Just had a long comment from Graham Evan MacDonell, Principal Researcher at The Great Glen Genealogical Research Centre. It was in response to my MacDonnell of Keppoch Ancestors – Historical Revisionism Revisited post, and he rightly points out that it doesn’t matter whether our ancestors were titled or not, or owned land, etc. Can’t really argue with that but the sad truth is that it’s much easier to trace ones family history if they were titled and/or owned land.
If I take my own direct family I’ve only managed to go back to my great great great grandfather George Goldsmith Kirby, and possibly his mother and father with some help from a genealogist who was commissioned to go back further, but now seems to have disappeared without completing his brief. I doubt I would have been able to go much further with my McDonnells ancestors if they weren’t considered to be of Keppoch by some, or at least of that ilk.
So in the great scheme of things it matters not a jot whether my ancestors were Keppoch Chiefs or not, as I’m only distantly related and have no claim on their lands and titles. Certainly, some of my Keppoch ancestors such as Alexander of Culloden were considered to be chiefs at the time. What Graham’s comment doesn’t help me with is whether my ancestors Angus ‘ban’ Macdonell of Inch and my great great great grandfather Angus MacDonnell were considered to be Keppoch Chiefs by their clan, and if not, then what was their status? The reason I ask is that there are some sources that claim they were Keppoch Chiefs and other which say they weren’t, and can’t say I’ve really understood how the decisions were made and who made them at the time.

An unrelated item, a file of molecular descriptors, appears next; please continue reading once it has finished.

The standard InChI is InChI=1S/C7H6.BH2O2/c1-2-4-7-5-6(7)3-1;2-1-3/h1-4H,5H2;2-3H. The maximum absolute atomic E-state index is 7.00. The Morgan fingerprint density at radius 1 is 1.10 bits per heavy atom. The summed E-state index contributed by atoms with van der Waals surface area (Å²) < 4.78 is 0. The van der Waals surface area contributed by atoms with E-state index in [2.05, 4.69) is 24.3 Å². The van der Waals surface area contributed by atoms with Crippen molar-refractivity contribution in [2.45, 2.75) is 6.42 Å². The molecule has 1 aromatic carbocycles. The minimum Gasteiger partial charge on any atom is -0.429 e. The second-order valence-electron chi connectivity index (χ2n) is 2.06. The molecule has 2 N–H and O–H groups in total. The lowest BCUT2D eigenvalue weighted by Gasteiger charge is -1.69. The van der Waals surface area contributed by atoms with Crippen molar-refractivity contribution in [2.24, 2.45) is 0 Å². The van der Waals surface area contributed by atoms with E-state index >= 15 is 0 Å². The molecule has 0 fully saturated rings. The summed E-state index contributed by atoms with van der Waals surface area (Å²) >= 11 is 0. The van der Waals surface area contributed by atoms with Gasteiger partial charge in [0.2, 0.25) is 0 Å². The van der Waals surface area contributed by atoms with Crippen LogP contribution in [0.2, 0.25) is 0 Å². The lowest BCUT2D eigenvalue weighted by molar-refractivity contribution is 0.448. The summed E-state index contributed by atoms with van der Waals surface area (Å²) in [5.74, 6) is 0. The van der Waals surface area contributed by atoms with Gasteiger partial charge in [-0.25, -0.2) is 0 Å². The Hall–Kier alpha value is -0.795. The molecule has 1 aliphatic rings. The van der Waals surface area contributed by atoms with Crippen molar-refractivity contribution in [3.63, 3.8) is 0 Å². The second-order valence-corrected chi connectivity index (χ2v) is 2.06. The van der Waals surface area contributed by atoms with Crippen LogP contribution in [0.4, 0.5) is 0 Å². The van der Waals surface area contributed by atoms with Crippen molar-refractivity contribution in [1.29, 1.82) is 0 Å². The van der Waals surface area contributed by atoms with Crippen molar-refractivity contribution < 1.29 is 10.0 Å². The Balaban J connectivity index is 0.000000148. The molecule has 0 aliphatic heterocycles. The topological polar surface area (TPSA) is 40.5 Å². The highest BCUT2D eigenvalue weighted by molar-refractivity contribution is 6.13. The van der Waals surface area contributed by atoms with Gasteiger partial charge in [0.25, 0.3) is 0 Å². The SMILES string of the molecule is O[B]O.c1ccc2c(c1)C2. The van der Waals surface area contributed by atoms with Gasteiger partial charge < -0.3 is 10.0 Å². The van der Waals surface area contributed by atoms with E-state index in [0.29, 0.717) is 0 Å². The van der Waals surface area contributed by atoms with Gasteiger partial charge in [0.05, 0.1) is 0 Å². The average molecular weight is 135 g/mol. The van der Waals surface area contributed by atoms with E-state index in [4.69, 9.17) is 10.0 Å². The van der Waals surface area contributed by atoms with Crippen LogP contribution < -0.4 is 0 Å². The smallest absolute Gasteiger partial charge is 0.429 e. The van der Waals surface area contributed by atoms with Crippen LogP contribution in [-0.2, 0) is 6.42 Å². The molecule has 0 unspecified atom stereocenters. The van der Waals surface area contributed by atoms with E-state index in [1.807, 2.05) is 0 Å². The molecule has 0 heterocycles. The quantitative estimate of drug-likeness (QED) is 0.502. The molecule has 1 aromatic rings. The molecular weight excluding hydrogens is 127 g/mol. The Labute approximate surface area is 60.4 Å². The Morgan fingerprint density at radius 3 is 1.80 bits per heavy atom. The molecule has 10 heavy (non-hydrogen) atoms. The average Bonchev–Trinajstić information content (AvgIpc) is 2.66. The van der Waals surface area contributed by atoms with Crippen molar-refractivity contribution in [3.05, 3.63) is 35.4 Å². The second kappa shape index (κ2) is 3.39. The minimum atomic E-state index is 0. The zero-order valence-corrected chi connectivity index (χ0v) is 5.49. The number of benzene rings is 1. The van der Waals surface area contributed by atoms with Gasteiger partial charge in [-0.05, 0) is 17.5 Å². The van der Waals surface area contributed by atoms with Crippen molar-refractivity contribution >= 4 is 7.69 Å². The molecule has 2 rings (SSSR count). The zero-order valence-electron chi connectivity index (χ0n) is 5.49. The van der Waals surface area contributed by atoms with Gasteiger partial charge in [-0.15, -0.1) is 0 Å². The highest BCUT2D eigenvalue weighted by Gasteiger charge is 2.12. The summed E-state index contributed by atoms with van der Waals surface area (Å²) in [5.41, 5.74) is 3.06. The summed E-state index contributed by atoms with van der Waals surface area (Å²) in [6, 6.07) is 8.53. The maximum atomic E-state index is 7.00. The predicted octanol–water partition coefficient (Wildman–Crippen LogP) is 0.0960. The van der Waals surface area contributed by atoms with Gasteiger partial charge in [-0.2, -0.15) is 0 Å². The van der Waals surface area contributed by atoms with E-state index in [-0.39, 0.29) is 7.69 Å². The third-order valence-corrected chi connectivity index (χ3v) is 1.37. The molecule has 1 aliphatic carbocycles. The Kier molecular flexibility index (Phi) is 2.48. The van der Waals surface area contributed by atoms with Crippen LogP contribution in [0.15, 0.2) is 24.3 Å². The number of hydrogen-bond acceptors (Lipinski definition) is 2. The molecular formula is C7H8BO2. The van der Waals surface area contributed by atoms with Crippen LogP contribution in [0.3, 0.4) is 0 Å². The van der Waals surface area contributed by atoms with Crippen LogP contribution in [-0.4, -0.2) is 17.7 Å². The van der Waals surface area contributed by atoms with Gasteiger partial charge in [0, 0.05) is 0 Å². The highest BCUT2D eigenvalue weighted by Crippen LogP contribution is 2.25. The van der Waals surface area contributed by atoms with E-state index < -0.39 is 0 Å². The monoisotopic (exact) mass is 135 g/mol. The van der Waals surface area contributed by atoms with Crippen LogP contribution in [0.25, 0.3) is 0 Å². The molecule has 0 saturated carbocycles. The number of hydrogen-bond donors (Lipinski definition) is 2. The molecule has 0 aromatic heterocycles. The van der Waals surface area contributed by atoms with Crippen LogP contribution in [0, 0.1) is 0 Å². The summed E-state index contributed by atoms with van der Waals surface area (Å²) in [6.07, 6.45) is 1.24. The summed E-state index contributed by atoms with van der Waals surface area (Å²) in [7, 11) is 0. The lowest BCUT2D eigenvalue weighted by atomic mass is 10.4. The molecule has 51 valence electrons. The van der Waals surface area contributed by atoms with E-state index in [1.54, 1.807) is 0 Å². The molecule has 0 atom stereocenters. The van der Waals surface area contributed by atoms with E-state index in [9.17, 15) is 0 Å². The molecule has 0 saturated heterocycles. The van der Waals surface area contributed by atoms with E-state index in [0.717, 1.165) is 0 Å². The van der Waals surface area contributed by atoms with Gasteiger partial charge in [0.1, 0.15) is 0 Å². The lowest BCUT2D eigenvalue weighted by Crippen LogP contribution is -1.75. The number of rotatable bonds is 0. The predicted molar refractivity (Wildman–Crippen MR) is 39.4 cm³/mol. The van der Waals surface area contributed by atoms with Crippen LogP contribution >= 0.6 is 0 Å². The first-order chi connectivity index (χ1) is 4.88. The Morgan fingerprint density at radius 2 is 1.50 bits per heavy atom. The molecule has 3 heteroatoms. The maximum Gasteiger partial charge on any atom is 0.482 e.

Maybe Graham’s “For Aught Yet Seen” book will help clarify things when it hits the shelf, and I’m looking forward to reading it, although not sure his comments about middle aged Yanks, Canucks, Aussies and Kiwis will win friend and readers in those circles ;-)